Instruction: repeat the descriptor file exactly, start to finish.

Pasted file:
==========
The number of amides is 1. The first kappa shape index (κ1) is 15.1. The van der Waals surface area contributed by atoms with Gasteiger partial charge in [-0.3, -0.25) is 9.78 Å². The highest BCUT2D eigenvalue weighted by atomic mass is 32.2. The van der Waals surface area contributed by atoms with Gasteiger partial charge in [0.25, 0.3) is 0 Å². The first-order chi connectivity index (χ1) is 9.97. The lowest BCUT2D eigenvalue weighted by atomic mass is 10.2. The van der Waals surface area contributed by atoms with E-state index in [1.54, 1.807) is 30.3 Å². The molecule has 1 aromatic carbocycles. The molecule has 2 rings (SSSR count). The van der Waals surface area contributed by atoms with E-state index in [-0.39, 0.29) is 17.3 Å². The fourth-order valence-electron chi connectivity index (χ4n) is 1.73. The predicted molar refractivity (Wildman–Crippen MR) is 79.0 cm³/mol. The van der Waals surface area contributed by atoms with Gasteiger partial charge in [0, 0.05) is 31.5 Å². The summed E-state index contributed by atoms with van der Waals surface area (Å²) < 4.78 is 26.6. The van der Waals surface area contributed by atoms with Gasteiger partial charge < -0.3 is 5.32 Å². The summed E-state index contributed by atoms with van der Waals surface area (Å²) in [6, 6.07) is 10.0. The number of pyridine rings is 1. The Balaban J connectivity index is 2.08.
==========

The number of amides is 1. The first kappa shape index (κ1) is 15.1. The van der Waals surface area contributed by atoms with Gasteiger partial charge in [-0.3, -0.25) is 9.78 Å². The highest BCUT2D eigenvalue weighted by atomic mass is 32.2. The van der Waals surface area contributed by atoms with Gasteiger partial charge in [0.25, 0.3) is 0 Å². The first-order chi connectivity index (χ1) is 9.97. The lowest BCUT2D eigenvalue weighted by atomic mass is 10.2. The van der Waals surface area contributed by atoms with E-state index in [1.54, 1.807) is 30.3 Å². The molecule has 1 aromatic carbocycles. The molecule has 2 rings (SSSR count). The van der Waals surface area contributed by atoms with E-state index in [-0.39, 0.29) is 17.3 Å². The fourth-order valence-electron chi connectivity index (χ4n) is 1.73. The predicted molar refractivity (Wildman–Crippen MR) is 79.0 cm³/mol. The van der Waals surface area contributed by atoms with Gasteiger partial charge in [0, 0.05) is 31.5 Å². The summed E-state index contributed by atoms with van der Waals surface area (Å²) < 4.78 is 26.6. The van der Waals surface area contributed by atoms with Gasteiger partial charge < -0.3 is 5.32 Å². The summed E-state index contributed by atoms with van der Waals surface area (Å²) in [6, 6.07) is 10.0. The number of pyridine rings is 1. The Balaban J connectivity index is 2.08.